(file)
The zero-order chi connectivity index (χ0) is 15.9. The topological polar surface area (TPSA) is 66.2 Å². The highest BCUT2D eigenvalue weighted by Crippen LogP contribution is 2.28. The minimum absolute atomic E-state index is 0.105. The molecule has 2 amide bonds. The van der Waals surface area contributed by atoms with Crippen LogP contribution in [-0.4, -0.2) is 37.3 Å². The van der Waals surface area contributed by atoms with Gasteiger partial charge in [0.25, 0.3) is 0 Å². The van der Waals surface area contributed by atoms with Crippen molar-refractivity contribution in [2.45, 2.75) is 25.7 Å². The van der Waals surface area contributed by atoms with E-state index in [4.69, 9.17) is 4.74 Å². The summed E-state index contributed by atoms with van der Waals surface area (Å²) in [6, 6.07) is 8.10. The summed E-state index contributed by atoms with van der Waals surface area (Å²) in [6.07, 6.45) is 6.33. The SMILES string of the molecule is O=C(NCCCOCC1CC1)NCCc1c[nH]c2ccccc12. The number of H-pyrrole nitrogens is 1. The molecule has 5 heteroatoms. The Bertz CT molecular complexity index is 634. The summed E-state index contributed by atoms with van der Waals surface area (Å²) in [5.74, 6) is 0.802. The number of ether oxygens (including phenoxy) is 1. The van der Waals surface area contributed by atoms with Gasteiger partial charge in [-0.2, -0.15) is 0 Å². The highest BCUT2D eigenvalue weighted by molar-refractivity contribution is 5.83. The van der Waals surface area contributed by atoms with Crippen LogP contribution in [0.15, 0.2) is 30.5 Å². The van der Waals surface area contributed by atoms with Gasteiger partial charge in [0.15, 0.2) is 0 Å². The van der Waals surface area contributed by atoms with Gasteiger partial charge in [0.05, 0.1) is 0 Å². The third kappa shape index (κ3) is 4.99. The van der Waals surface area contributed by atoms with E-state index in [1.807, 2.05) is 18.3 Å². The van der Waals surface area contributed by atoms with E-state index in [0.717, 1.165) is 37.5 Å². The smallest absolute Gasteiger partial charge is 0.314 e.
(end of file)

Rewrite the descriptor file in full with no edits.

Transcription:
The zero-order chi connectivity index (χ0) is 15.9. The topological polar surface area (TPSA) is 66.2 Å². The highest BCUT2D eigenvalue weighted by Crippen LogP contribution is 2.28. The minimum absolute atomic E-state index is 0.105. The molecule has 2 amide bonds. The van der Waals surface area contributed by atoms with Crippen LogP contribution in [-0.4, -0.2) is 37.3 Å². The van der Waals surface area contributed by atoms with Gasteiger partial charge in [0.25, 0.3) is 0 Å². The van der Waals surface area contributed by atoms with Crippen molar-refractivity contribution in [2.45, 2.75) is 25.7 Å². The van der Waals surface area contributed by atoms with E-state index in [4.69, 9.17) is 4.74 Å². The summed E-state index contributed by atoms with van der Waals surface area (Å²) in [6, 6.07) is 8.10. The summed E-state index contributed by atoms with van der Waals surface area (Å²) in [6.07, 6.45) is 6.33. The SMILES string of the molecule is O=C(NCCCOCC1CC1)NCCc1c[nH]c2ccccc12. The number of H-pyrrole nitrogens is 1. The molecule has 5 heteroatoms. The Bertz CT molecular complexity index is 634. The summed E-state index contributed by atoms with van der Waals surface area (Å²) in [5.74, 6) is 0.802. The number of ether oxygens (including phenoxy) is 1. The van der Waals surface area contributed by atoms with Gasteiger partial charge in [-0.2, -0.15) is 0 Å². The highest BCUT2D eigenvalue weighted by molar-refractivity contribution is 5.83. The van der Waals surface area contributed by atoms with Crippen LogP contribution in [0.15, 0.2) is 30.5 Å². The van der Waals surface area contributed by atoms with Gasteiger partial charge in [0.15, 0.2) is 0 Å². The van der Waals surface area contributed by atoms with Gasteiger partial charge in [0.05, 0.1) is 0 Å². The third kappa shape index (κ3) is 4.99. The van der Waals surface area contributed by atoms with E-state index in [1.807, 2.05) is 18.3 Å². The van der Waals surface area contributed by atoms with E-state index in [0.717, 1.165) is 37.5 Å². The smallest absolute Gasteiger partial charge is 0.314 e.